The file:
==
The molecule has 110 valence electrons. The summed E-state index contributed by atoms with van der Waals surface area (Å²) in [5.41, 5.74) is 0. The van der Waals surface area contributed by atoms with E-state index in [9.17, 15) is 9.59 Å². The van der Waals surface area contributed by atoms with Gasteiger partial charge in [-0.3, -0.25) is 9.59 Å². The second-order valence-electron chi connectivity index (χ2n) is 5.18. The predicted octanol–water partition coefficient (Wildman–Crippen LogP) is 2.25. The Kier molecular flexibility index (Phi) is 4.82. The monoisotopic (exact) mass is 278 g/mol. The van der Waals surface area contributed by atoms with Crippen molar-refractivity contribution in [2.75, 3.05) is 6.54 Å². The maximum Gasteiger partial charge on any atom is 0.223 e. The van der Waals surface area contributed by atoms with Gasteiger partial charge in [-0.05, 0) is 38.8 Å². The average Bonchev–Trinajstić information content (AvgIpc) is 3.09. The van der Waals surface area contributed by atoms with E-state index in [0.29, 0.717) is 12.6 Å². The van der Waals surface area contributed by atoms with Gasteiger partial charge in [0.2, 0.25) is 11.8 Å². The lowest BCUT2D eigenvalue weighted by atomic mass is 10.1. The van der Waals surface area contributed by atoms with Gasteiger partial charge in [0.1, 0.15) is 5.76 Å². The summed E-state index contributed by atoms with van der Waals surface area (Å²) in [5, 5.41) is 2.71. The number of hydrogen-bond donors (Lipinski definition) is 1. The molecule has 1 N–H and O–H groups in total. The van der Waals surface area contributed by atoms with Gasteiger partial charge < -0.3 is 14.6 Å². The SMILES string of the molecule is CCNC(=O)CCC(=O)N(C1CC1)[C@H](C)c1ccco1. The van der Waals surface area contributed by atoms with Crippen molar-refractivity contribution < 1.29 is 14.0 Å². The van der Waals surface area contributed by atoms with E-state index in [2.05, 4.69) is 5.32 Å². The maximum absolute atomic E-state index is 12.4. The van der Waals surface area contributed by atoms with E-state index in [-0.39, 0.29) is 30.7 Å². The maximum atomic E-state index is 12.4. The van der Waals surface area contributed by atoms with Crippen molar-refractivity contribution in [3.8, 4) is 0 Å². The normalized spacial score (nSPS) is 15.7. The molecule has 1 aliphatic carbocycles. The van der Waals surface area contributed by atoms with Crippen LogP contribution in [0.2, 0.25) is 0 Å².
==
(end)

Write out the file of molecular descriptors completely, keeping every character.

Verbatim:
The molecule has 110 valence electrons. The summed E-state index contributed by atoms with van der Waals surface area (Å²) in [5.41, 5.74) is 0. The van der Waals surface area contributed by atoms with E-state index in [9.17, 15) is 9.59 Å². The van der Waals surface area contributed by atoms with Gasteiger partial charge in [-0.3, -0.25) is 9.59 Å². The second-order valence-electron chi connectivity index (χ2n) is 5.18. The predicted octanol–water partition coefficient (Wildman–Crippen LogP) is 2.25. The Kier molecular flexibility index (Phi) is 4.82. The monoisotopic (exact) mass is 278 g/mol. The van der Waals surface area contributed by atoms with Crippen molar-refractivity contribution in [2.75, 3.05) is 6.54 Å². The maximum Gasteiger partial charge on any atom is 0.223 e. The van der Waals surface area contributed by atoms with Gasteiger partial charge in [-0.05, 0) is 38.8 Å². The average Bonchev–Trinajstić information content (AvgIpc) is 3.09. The van der Waals surface area contributed by atoms with E-state index in [0.29, 0.717) is 12.6 Å². The van der Waals surface area contributed by atoms with Gasteiger partial charge in [0.2, 0.25) is 11.8 Å². The lowest BCUT2D eigenvalue weighted by atomic mass is 10.1. The van der Waals surface area contributed by atoms with Gasteiger partial charge in [0.1, 0.15) is 5.76 Å². The summed E-state index contributed by atoms with van der Waals surface area (Å²) in [5, 5.41) is 2.71. The number of hydrogen-bond donors (Lipinski definition) is 1. The molecule has 1 N–H and O–H groups in total. The van der Waals surface area contributed by atoms with Gasteiger partial charge < -0.3 is 14.6 Å². The SMILES string of the molecule is CCNC(=O)CCC(=O)N(C1CC1)[C@H](C)c1ccco1. The van der Waals surface area contributed by atoms with Crippen molar-refractivity contribution < 1.29 is 14.0 Å². The van der Waals surface area contributed by atoms with E-state index in [2.05, 4.69) is 5.32 Å². The maximum absolute atomic E-state index is 12.4. The van der Waals surface area contributed by atoms with E-state index in [-0.39, 0.29) is 30.7 Å². The maximum atomic E-state index is 12.4. The van der Waals surface area contributed by atoms with Crippen molar-refractivity contribution in [3.8, 4) is 0 Å². The normalized spacial score (nSPS) is 15.7. The molecule has 1 aliphatic carbocycles. The van der Waals surface area contributed by atoms with Crippen LogP contribution in [0.2, 0.25) is 0 Å².